The pear cut is such a popular cut because the delicate teardrop shape complements pretty much every kind of bezel and any precious metal from white gold to rose gold to 14k yellow gold to sterling silver and more. To give you an idea of just how popular this type of diamond jewelry is, here are just a few examples of the many celebrities who have had pear-cut diamonds on their wishlist, and their dreams have come true!

Victoria Beckham

Very fitting for the poshest of the Spice Girls, the engagement ring that Victoria received from David Beckham was a pear-shaped diamond solitaire that had a stone with a total weight of somewhere between 15 and 17 karats.

Katharine Heigl

This star of Grey’s Anatomy was treated to a teardrop diamond halo engagement ring that had a beautiful 3-carat center stone. A few fewer carats than Victoria Beckham, but when it. comes to diamond rings, size isn’t everything!

Angelina Jolie

The Oscar-winning actress has been known to wear pear-cut diamond earrings on more than one occasion. Though the cut is more suited to delicate studs than something like hoop earrings or dangle earrings, we think that Angelina could probably pull off any kind of style or carat weight that she wanted to!

You can have your very own Jolie-inspired pear diamond studs from Diamond We offer them in a range of carat sizes up to 3CT and quality grades. All our earrings are handcrafted in the USA and are GIA/EGL certified.

Pear-Cut Diamonds Buyer’s Guide

When it comes to buying a pear cut diamond, there are a few key things that should be taken into consideration to make sure of getting the best possible natural diamond that their money can buy.

In ideal circumstances, a pear-shaped diamond should possess an excellent or (at the least) very good symmetry in its body. The point needs to line up with the apex of the rounded end to achieve the very best teardrop shape possible. The shoulders and wings should then form a uniform, symmetrical curve with no straight edges whatsoever.

The aim for any diamond purchase is to get a stone that is as clear and colorless as it can be, but something to take into consideration in this instance is that a pear-shaped diamond is very good at hiding tiny flaws or imperfections in the stone. This might be something to think about if your budget is not quite at the level of being able to afford a ‘perfect’ gemstone.

Never buy a diamond without certification, a report usually issued by the Gemological Institute of America (GIA ). This acts as a warranty that the stone you buy is what it is described as.

All stones supplied by carry the relevant certification from either the Gemological Institute of America (GIA) or European Gemological Laboratories (EGL USA)

The certification applies whether you are looking to acquire a white diamond or a black diamond, indeed any other color of the diamond.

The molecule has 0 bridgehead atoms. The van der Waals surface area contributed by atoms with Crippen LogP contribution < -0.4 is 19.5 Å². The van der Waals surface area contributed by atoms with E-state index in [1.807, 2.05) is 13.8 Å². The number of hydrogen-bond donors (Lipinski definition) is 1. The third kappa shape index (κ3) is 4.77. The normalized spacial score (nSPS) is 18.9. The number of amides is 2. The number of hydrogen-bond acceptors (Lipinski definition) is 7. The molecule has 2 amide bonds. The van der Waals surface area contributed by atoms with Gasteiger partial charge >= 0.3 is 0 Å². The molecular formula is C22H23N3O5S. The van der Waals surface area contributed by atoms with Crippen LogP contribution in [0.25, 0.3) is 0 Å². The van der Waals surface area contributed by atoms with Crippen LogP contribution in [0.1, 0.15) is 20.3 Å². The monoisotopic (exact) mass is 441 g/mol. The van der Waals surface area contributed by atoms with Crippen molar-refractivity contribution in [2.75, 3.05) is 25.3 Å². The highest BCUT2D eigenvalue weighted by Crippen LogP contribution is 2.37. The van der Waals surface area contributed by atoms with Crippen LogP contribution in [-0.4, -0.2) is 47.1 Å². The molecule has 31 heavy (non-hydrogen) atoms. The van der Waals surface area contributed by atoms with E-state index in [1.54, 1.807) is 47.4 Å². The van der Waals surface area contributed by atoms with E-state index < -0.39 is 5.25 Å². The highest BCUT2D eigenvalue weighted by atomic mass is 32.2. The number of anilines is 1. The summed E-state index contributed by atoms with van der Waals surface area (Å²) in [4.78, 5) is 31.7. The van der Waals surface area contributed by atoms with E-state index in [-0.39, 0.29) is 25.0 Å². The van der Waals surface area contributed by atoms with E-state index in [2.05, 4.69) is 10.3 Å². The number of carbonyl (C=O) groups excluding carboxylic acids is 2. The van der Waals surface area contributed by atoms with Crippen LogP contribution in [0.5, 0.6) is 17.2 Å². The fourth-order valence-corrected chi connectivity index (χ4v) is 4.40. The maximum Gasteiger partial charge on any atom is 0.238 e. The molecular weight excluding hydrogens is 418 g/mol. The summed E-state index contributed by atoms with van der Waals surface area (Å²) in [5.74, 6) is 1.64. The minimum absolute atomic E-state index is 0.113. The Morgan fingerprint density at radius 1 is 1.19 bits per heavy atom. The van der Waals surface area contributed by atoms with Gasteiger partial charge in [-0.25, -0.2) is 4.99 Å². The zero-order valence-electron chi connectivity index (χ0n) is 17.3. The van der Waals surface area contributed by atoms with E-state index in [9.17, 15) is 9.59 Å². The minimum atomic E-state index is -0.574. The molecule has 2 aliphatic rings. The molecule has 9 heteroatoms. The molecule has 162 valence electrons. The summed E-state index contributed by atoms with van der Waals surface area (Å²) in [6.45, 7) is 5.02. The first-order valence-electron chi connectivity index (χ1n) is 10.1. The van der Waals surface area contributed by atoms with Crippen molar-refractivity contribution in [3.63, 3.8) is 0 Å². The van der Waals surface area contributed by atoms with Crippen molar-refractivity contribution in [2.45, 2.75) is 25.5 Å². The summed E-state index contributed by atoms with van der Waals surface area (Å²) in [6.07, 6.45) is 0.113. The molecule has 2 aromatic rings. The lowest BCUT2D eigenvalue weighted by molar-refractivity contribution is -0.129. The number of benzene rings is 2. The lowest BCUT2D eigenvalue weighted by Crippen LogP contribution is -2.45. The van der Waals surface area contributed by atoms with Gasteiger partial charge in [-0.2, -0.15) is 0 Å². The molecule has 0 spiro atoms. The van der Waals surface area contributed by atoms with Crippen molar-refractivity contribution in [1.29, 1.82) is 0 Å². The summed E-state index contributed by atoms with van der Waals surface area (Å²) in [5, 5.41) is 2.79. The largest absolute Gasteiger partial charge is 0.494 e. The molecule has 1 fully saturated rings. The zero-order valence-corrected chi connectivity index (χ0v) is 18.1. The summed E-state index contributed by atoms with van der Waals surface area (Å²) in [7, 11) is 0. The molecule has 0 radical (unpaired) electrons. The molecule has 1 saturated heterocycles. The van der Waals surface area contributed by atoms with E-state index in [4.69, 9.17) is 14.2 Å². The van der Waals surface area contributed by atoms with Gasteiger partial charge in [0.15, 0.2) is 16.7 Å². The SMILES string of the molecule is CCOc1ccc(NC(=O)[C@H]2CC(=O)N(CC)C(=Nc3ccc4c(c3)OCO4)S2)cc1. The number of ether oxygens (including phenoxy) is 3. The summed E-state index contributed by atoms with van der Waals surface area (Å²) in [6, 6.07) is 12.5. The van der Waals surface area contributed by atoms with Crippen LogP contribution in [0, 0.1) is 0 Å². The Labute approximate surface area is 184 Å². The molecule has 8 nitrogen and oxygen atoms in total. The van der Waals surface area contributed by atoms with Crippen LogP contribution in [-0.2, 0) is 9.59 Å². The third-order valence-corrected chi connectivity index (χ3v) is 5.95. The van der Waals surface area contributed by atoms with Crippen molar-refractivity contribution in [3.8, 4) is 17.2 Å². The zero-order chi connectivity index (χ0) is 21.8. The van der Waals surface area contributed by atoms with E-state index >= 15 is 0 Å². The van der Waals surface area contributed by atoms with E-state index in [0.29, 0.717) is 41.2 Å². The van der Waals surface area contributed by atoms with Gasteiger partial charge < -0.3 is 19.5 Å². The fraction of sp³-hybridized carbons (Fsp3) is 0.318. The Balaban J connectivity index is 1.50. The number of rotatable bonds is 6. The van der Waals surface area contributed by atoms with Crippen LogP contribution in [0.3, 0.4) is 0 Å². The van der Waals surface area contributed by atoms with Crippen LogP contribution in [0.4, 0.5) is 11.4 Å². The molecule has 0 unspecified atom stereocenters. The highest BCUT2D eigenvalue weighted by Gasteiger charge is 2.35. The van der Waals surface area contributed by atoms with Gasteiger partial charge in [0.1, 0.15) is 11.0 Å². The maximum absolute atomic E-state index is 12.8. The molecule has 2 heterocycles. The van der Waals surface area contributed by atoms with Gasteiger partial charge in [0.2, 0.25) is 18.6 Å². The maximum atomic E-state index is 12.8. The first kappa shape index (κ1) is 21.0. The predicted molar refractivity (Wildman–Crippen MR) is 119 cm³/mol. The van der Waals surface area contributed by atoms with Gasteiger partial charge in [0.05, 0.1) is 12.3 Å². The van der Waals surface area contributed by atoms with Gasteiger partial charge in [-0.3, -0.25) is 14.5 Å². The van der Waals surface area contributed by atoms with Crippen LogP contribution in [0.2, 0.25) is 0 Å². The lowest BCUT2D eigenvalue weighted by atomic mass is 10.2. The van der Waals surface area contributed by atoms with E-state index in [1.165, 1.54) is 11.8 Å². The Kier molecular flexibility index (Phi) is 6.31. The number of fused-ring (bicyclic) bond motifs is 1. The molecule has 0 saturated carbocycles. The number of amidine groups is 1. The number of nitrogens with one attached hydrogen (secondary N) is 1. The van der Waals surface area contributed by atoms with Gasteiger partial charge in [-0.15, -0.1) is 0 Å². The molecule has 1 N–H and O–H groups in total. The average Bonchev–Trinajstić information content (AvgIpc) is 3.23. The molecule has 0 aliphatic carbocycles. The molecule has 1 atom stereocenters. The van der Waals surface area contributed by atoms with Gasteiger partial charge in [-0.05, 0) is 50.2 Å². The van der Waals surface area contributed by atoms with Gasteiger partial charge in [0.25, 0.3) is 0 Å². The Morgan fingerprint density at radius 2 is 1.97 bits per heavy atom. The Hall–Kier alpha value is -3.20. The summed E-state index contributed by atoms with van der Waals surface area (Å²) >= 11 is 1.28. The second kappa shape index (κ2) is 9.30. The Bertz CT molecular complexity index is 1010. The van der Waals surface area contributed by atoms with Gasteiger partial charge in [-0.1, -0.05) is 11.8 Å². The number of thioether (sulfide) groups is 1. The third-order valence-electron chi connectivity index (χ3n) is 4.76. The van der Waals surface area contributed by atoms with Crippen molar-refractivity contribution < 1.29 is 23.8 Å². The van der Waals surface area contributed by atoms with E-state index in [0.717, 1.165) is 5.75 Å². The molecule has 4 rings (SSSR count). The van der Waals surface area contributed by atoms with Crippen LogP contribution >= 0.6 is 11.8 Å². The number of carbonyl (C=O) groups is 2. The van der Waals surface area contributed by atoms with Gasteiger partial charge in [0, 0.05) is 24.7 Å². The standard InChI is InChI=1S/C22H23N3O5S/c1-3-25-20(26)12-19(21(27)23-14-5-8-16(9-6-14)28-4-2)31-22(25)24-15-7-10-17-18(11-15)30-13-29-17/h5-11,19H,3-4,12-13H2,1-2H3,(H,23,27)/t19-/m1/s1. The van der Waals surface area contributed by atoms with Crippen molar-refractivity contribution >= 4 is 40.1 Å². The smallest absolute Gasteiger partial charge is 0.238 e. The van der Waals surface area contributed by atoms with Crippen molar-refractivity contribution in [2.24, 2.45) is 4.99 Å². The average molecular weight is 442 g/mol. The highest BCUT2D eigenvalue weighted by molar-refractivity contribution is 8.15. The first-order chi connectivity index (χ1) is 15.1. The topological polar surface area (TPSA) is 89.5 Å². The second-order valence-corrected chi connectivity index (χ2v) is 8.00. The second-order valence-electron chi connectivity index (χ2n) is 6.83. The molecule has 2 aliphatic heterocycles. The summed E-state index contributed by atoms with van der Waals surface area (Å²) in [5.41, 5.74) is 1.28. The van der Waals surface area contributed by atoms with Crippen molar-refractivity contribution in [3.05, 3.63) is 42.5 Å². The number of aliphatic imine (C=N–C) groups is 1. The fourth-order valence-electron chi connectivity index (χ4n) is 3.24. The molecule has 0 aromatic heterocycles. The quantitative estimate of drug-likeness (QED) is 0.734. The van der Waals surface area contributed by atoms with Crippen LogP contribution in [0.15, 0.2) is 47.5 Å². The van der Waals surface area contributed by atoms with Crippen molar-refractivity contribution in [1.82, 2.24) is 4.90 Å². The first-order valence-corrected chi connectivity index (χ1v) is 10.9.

If buying a pear cut diamond ring, then consider the kind of setting you to want. For pear cut diamonds, the four most popular setting choices are three stone, solitaire, halo, and tension. Of course, if you are planning on buying loose diamonds then this won’t be a primary concern in the initial purchase, but still, good knowledge to have when the time comes to set your stones if you are undecided between a diamond pendant, earrings, or a ring.

Be wary of the bow-tie effect that often happens with poor-quality pear-cut diamonds. This is a darkened section in the stone that appears along the middle of the diamond’s surface. It happens when there is not enough light being reflected from the surface of the diamond, and this will be because facets are misaligned. Light ends up traveling straight through the diamond, rather than being reflected to your eyes which is what causes the trademark fire and sparkle of a great stone.

Make sure that when ring shopping, you choose a setting that contains enough prongs to be able to protect the shape of the stone in the ways that it needs. The teardrop shape needs a minimum of five prongs to be truly secure. With a lesser prong setting, you run the risk of having the diamond become dislodged and damaged.

If you are looking at other types of jewelry such as this pear-shaped pendant from, bear in mind that the bigger the stone, the better enhanced the shape will be.

Lab-grown pear-shaped diamonds are a good option for rings, earrings, and pendants. Because of their affordability, you can get a much larger stone to show off its shape to greater advantage. For example, you might choose this 1ct solitaire pear diamond ring that is a considerable cost saving compared to a similar pear solitaire ring with a natural stone.Visit for high-quality handcrafted American jewelry for all occasions and all budgets.